petitioner to endorse the check and that she would have come down to the office herself had petitioner indicated her endorsement was then required. Apparently, she thought that petitioner would advance the sums needed for the expenditures she had approved and that she would repay him when she cashed the check. She denied having signed a written retainer agreement with petitioner and said that the clear understanding was that he was to be paid $50 an hour but that all of his fees would have to be paid by Dr. Iovine, and that she considered that when the property settlement agreement was executed, it had been settled once and for all that all additional attorney’s and investigator’s fees then owing would be covered by the $16,499 check.

The checks petitioner gave to Godett and Eppick were drawn on his trust account, and in subsequent accountings petitioner showed that the amounts of the checks given to them were charged against the $56,500 payment received on behalf of Ms. Iovine as the cash due her in the settlement with Dr. Iovine.

Ms. Iovine had asked petitioner for advice for investing the funds to the best advantage, and he had suggested the purchase of TWA bonds. It was agreed that he would order them from Dean Witter Company on her behalf, and he expended $39,685.62 to cover the cost thereof. He also paid, with Ms. Iovine’s knowledge and consent, $925 as repayment of a bank loan, $2 to the county recorder, and $49.21 to the county for property tax penalties. These four items total $40,661.83. Seemingly, therefore, Ms. Iovine was entitled to a balance of $15,838.17. Petitioner, however, as hereinabove indicated, had paid Godett $1,303 and Eppick $5,900 from the trust account. In addition, he paid therefrom miscellaneous costs relating to the Iovine proceedings, totaling $1,099.20. These amounts total $8,302.20.

To Ms. Iovine’s astonishment, petitioner on October 5, 1970, sent her a check for $4,913.37, instead of the substantially larger sum she had been expecting. Unless petitioner properly charged the $8,302.20 hereinabove referred to to Ms. Iovine, and unless, as contended by petitioner, he was entitled to charge Ms. Iovine additional fees, the balance due her would be the difference between $15,838.17 and $4,913.37, or $10,924.80. Petitioner testified, however, that in November 1970 he reached an oral “accord and satisfaction” with Ms. Iovine with respect to all funds disbursed, including his attorney’s fees.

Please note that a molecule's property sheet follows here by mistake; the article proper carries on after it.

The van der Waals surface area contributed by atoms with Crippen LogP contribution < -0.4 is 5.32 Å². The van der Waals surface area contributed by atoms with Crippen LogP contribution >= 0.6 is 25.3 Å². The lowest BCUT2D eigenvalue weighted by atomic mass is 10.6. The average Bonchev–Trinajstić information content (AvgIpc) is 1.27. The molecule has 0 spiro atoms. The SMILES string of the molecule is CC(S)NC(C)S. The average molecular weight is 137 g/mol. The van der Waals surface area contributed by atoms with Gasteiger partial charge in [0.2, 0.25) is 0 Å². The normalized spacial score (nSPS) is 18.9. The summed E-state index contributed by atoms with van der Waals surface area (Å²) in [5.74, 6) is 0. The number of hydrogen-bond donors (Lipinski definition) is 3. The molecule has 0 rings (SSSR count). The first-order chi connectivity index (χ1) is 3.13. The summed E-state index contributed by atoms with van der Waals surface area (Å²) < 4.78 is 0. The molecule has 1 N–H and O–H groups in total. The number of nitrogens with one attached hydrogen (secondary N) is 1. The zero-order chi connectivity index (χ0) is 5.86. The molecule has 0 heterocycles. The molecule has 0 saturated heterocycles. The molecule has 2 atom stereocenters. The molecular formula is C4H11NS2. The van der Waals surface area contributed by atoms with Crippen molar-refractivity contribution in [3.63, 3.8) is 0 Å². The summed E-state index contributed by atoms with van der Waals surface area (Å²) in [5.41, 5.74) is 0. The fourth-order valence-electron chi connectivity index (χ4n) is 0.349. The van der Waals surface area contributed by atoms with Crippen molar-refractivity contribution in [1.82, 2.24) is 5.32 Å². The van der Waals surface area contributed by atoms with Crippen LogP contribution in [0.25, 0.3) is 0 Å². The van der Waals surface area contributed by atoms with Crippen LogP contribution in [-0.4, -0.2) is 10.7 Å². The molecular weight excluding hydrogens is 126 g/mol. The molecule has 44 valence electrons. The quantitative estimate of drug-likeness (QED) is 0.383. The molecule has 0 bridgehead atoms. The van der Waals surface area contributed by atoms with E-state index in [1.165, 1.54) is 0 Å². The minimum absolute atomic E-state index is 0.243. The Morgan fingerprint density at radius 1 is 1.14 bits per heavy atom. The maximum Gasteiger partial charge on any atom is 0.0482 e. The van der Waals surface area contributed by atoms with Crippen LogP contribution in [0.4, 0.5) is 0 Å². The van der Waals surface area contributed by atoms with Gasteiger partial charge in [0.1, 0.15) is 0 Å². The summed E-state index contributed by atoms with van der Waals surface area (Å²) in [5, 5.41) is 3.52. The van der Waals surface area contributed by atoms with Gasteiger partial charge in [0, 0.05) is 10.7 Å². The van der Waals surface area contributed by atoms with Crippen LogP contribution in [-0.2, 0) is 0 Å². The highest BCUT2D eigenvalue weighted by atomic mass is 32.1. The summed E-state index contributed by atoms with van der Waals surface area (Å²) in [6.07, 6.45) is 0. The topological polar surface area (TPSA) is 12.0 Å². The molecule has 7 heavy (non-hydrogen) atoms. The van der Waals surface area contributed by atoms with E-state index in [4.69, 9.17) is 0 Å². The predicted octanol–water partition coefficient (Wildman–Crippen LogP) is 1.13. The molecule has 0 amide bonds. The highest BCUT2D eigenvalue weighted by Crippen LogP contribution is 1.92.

Since it had appeared so clear that all the attorney’s and investigator’s

Page 706

fees, including all fees due petitioner, were to be paid from the $16,499 check given to petitioner (and Ms. Iovine testified that the settlement would not have been made except with that understanding), Ms. Iovine tried on numerous occasions to contact petitioner for an accounting. She testified that she called him many times and left word for him to return her calls, but that he returned only one of her calls and then indicated that he did not want to render an accounting in writing; that she then wrote him three letters, at least two of which were sent by certified mail, demanding an accounting; and that although in her last letter, dated December 14, 1970, she indicated that she considered she had no alternative but “to seek advice from the State Bar Association,” petitioner did not respond. Petitioner testified that he telephoned Ms. Iovine in response to all of her telephone calls and letters.

After the State Bar contacted him the latter part of January 1971, petitioner by letter dated February 2, 1971, wrote to the State Bar itemizing his disbursements, showing, in addition to the payments hereinabove referred to (that is, payments for various costs and the payments to Godett, Eppick, Dean Witter
Company, and the bank), a payment to himself in the amount of $2,622.60 as the balance of fees due to him. He indicated in the letter to the State Bar that each of the disbursements had been approved by Ms. Iovine. He also enclosed a copy of a portion of Ms. Iovine’s deposition, taken on June 26, 1970, in which she had indicated that she had a written agreement with petitioner with respect to his fees.[1]